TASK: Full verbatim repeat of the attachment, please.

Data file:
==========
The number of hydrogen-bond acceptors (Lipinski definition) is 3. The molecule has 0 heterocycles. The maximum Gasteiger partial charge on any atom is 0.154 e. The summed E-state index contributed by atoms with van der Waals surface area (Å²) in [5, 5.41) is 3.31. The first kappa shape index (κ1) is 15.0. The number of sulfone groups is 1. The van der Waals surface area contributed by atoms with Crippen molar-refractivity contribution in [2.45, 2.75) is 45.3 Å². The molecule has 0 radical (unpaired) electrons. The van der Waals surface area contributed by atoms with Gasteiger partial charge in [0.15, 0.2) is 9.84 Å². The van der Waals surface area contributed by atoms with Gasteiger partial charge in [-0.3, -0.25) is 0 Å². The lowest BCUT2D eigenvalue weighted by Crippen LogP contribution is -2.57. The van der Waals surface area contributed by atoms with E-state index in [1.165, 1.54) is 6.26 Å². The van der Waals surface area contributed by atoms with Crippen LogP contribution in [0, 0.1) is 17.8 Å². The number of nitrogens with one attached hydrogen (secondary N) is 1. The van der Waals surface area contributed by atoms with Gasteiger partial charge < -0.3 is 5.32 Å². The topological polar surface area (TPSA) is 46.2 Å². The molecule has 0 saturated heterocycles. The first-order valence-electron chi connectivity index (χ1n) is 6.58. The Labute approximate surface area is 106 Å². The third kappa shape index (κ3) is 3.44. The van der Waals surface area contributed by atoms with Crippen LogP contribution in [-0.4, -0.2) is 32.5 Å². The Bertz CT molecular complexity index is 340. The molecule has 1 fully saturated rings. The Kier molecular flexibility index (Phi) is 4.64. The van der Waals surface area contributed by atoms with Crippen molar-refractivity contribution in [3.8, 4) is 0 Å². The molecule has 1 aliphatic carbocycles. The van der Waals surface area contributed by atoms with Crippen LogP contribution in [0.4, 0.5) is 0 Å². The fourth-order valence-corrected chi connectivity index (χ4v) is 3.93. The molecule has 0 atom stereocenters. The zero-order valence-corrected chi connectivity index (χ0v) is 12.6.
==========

The number of hydrogen-bond acceptors (Lipinski definition) is 3. The molecule has 0 heterocycles. The maximum Gasteiger partial charge on any atom is 0.154 e. The summed E-state index contributed by atoms with van der Waals surface area (Å²) in [5, 5.41) is 3.31. The first kappa shape index (κ1) is 15.0. The number of sulfone groups is 1. The van der Waals surface area contributed by atoms with Crippen molar-refractivity contribution in [2.45, 2.75) is 45.3 Å². The molecule has 0 radical (unpaired) electrons. The van der Waals surface area contributed by atoms with Gasteiger partial charge in [0.15, 0.2) is 9.84 Å². The van der Waals surface area contributed by atoms with Gasteiger partial charge in [-0.3, -0.25) is 0 Å². The lowest BCUT2D eigenvalue weighted by Crippen LogP contribution is -2.57. The van der Waals surface area contributed by atoms with E-state index in [1.165, 1.54) is 6.26 Å². The van der Waals surface area contributed by atoms with Crippen LogP contribution in [0, 0.1) is 17.8 Å². The number of nitrogens with one attached hydrogen (secondary N) is 1. The van der Waals surface area contributed by atoms with Gasteiger partial charge < -0.3 is 5.32 Å². The topological polar surface area (TPSA) is 46.2 Å². The molecule has 0 saturated heterocycles. The first-order valence-electron chi connectivity index (χ1n) is 6.58. The Labute approximate surface area is 106 Å². The third kappa shape index (κ3) is 3.44. The van der Waals surface area contributed by atoms with Crippen LogP contribution in [-0.4, -0.2) is 32.5 Å². The Bertz CT molecular complexity index is 340. The molecule has 1 fully saturated rings. The Kier molecular flexibility index (Phi) is 4.64. The van der Waals surface area contributed by atoms with Crippen molar-refractivity contribution in [3.8, 4) is 0 Å². The molecule has 1 aliphatic carbocycles. The van der Waals surface area contributed by atoms with Crippen LogP contribution in [0.4, 0.5) is 0 Å². The fourth-order valence-corrected chi connectivity index (χ4v) is 3.93. The molecule has 0 atom stereocenters. The zero-order valence-corrected chi connectivity index (χ0v) is 12.6.